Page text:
A Broken Christmas

My friend, JD, passed away earlier this month.

And I feel like I am reading the same script over and over again.  I’ve lost count of how many loved ones I’ve lost.  I try to believe the promises of our Father.  I do.  I try.  Though grief has clouded my vision before — each time, actually — things are different for me this time.

It’s not because people don’t know what to say.  It’s not because I’ve endured disappointment from The Church, either.  And it’s not because I cannot make sense of yet another loss that, to me, makes no sense at all.

Divine wisdom defies human logic.  That much I’m sure.  And I suppose I have gotten used to that part.

But, I do feel like a boxer getting pummelled in a corner — and the crowd is cheering.

In my constant quest to find comfort, I have encountered endless tales written by those who claim to have been broken.  And, if I am honest, I have seen some such people — in fact, many — dress up their testimonies with a grandiose glaze.  They cite, in scant detail, only the most necessary ingredients of their story, discussing their difficulties like a waiter runs through the specials of the day; it’s a matter of procedure, of training.  And instead of a passionate conviction of faith, I am fed a false ideology, an idolatry that foolishly demands the will of God bend to our own comfort in a fallen world.

But such grandiose testimonies alienate those of who are broken.  We are isolated, and there are times I feel as though I have a deadly, contagious disease; it’s as if people cannot bear the thought of enduring what cannot be endured.  I have not overcome the odds at all. 

Our suffering is constant, and our struggles cannot be resolved with a delightful dressing.  We do not hide from our pain, nor our anguish.  When we are willing to accept our suffering — and I certainly am a most unwilling student – we do so because we know Christ Himself has suffered; He took no shortcuts to His Crown, and neither can we.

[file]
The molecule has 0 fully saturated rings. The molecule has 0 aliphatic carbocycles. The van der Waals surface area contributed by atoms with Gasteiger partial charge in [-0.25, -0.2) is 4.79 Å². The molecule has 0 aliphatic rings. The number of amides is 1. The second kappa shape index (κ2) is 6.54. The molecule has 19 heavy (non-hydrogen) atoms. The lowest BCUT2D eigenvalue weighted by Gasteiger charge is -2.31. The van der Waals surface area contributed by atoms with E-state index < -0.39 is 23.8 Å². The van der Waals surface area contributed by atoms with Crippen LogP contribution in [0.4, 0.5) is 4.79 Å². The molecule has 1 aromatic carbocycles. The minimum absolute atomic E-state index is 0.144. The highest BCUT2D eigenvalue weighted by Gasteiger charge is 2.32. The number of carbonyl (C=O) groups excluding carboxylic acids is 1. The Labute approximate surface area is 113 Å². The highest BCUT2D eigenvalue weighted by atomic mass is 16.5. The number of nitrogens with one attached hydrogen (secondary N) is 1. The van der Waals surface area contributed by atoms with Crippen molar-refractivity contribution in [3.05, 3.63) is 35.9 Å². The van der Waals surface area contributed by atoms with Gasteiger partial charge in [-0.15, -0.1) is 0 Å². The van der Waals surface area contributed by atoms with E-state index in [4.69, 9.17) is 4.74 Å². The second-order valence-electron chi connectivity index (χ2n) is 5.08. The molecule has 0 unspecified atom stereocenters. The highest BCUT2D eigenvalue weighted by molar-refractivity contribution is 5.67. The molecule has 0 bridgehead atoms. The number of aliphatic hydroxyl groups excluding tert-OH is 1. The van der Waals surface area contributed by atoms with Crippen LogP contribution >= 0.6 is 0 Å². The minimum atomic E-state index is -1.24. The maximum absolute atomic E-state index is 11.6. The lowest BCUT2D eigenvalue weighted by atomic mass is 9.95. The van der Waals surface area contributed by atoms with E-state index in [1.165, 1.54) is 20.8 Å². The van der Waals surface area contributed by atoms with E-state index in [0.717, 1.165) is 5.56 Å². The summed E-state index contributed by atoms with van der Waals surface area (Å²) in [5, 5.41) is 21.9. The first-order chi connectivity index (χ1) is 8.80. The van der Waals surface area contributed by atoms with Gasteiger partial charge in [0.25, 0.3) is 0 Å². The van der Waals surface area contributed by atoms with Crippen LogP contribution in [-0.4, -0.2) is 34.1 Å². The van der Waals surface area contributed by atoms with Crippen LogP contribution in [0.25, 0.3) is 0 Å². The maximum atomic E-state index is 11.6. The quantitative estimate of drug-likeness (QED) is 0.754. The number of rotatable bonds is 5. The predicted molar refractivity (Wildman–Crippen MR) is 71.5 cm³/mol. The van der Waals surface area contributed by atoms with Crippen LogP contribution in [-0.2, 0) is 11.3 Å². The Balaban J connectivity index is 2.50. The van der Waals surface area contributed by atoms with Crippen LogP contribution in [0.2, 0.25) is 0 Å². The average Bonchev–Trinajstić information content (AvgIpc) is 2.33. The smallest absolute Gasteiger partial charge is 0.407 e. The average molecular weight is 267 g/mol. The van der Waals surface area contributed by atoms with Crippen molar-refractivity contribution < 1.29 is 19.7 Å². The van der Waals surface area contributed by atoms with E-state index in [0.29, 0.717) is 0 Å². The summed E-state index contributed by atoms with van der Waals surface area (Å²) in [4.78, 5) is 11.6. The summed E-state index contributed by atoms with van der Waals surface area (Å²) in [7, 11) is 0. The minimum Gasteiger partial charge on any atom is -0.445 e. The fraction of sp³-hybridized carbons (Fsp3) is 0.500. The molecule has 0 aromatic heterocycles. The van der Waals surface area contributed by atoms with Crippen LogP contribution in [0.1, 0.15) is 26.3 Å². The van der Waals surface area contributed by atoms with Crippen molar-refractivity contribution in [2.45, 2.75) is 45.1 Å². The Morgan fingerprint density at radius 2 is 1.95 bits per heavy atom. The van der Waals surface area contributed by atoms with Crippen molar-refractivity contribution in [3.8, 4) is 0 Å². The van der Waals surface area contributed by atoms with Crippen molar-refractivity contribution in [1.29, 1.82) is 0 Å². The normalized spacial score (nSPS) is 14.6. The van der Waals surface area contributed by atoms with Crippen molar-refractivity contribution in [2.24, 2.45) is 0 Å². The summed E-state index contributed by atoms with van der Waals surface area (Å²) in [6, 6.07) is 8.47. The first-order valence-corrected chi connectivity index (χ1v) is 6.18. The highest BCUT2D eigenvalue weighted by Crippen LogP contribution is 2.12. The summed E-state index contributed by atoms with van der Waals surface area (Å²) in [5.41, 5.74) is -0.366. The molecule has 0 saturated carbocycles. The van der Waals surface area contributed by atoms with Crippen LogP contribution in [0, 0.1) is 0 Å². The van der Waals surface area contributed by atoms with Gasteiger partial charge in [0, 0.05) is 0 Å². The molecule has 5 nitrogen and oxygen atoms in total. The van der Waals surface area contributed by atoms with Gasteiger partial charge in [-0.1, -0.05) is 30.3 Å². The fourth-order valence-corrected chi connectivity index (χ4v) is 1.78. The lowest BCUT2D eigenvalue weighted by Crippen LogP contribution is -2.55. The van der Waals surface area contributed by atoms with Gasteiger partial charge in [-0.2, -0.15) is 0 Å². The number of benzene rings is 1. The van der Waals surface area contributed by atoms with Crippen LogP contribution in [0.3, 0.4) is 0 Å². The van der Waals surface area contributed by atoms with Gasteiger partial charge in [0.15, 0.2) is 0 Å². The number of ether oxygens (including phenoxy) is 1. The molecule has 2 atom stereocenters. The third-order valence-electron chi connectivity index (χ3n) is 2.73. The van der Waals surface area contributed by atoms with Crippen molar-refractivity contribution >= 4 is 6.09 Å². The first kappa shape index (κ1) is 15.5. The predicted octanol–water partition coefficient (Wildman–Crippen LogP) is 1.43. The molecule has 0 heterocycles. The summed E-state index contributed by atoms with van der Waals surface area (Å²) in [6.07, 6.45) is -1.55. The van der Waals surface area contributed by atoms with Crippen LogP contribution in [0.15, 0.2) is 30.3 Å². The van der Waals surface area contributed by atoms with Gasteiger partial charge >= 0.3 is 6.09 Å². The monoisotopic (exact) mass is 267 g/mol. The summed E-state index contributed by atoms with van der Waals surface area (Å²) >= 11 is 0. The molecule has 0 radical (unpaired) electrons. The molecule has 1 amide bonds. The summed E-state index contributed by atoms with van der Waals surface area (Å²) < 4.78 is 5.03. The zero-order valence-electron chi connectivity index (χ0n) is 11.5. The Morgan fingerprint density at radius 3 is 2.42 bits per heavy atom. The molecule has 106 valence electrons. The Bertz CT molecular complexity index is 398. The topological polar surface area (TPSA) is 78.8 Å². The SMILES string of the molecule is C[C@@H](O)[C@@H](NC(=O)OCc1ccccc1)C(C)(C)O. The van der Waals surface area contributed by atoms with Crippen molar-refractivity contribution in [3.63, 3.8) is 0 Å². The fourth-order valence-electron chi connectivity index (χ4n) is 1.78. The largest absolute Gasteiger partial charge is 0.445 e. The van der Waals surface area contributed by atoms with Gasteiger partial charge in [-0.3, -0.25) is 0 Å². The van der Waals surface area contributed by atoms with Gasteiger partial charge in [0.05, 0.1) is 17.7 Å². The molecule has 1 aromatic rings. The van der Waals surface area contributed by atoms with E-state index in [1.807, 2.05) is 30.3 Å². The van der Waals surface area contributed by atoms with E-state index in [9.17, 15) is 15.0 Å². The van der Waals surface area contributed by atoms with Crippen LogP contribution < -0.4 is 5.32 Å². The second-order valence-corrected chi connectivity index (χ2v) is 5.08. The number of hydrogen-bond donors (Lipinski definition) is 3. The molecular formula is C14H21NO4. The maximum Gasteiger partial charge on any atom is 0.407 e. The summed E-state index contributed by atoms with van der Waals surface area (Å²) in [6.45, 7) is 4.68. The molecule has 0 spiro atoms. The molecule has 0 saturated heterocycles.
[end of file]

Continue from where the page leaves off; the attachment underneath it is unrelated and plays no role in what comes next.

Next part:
About The Mariner

I was born and raised in The Northeast of America. The region is known for getting some fierce storms, known locally as “nor’easters.” I chose that theme because even though I have endured my share of spiritual storms, I am always seeking the sunrise of faith, hope, and love.
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4 Responses to A Broken Christmas

  1. Pingback: Broken Believers: A Broken Christmas | TheNorEaster

  2. I think it’s quite hard to expose our weaknesses publicly. I have to develop trust with my “audience” before I can expose my vulnerabilities in depth. I think bloggers who have been at this longer may feel more confident about sharing to this extent.

    I have less trouble sharing in person the harder truths, but again, I do have to feel that the person is trustworthy if I’m going to confide really intimate personal matters.

  3. Debbie says:

    I wish I could take the pain and hurt away, Nor. Thank you for sharing about suffering.

  4. Kim says:

    This is when a person wants to avoid like the plage going to a church that starts out with ” Are you feeling bad? Well now lets just shout glory! bla bla bla…” I have found much heart felt deep comfort resting and meditating during the liturgy of a
    Orthodox or Catholic service . One thing people have bin trained to do is try to deny their humanity instead of bringing your broken humanity to him where he can touch us where we are at.

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